Second, according to the Asian American Voter Survey (conducted by the nonpartisan civic engagement group APIA Vote and the University of California, Riverside research program AAPI Data), 64 percent of Vietnamese Americans support President Trump. This is the highest of any Asian-American group. In fact, Vietnamese Americans are almost twice as likely to vote Republican than as to vote Democratic (42 percent compared to 28 percent, respectively). Vietnamese Americans' affinity toward conservatism and the Republican party isn't a big secret. In general, especially for older Vietnamese Americans like me, we are staunch anti-communists. I am old, Vietnamese, and anti-communist. So I fit the bill. Virtually all of us escaped Vietnamese communism, risking our very lives and livelihoods to gain freedom. Any person or organization that is strongly opposed to communism is considered an ally to most Vietnamese Americans.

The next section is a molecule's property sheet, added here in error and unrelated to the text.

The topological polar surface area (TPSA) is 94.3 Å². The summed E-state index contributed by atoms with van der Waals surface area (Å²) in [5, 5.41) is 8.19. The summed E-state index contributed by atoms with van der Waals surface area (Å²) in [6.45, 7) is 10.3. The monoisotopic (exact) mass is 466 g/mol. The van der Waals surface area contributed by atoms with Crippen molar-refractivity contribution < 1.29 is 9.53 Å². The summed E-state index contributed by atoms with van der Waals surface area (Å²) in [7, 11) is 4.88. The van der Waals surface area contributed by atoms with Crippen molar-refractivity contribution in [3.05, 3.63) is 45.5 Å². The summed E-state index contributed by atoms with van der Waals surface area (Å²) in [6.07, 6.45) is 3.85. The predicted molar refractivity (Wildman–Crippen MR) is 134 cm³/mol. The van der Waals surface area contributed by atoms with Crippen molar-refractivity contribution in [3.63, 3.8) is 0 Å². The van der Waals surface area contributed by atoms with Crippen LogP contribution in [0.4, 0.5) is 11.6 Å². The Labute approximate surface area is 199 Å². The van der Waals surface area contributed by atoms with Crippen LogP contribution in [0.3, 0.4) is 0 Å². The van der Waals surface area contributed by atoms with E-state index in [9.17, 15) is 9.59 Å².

Yet as a Vietnamese American, I find it difficult if not impossible to reconcile fully the two stats above. We cannot be refugees and immigrants and support Trump at the same time. It isn't logically possible. I've recently had heated debates with my fellow Vietnamese Americans. Some claimed I'm betraying the effort to fight communism by not supporting Trump. I don't think so. I can support the fight against communism and still refuse to support an immoral person. They aren't mutually exclusive. There are other more qualified leaders we can employ, not just Trump. Besides, I'll be damned if I escaped communism and not needing to wear a red hat to only later be pressured into wearing another red hat. Regarding immigration, they have said, "But Cuong, President Trump likes immigrants. He just doesn't want illegal migrants. We Vietnamese are legal immigrants." I've heard that argument so often, I've become tired of educating people about it. But I'm not tired today. Let's talk about it further.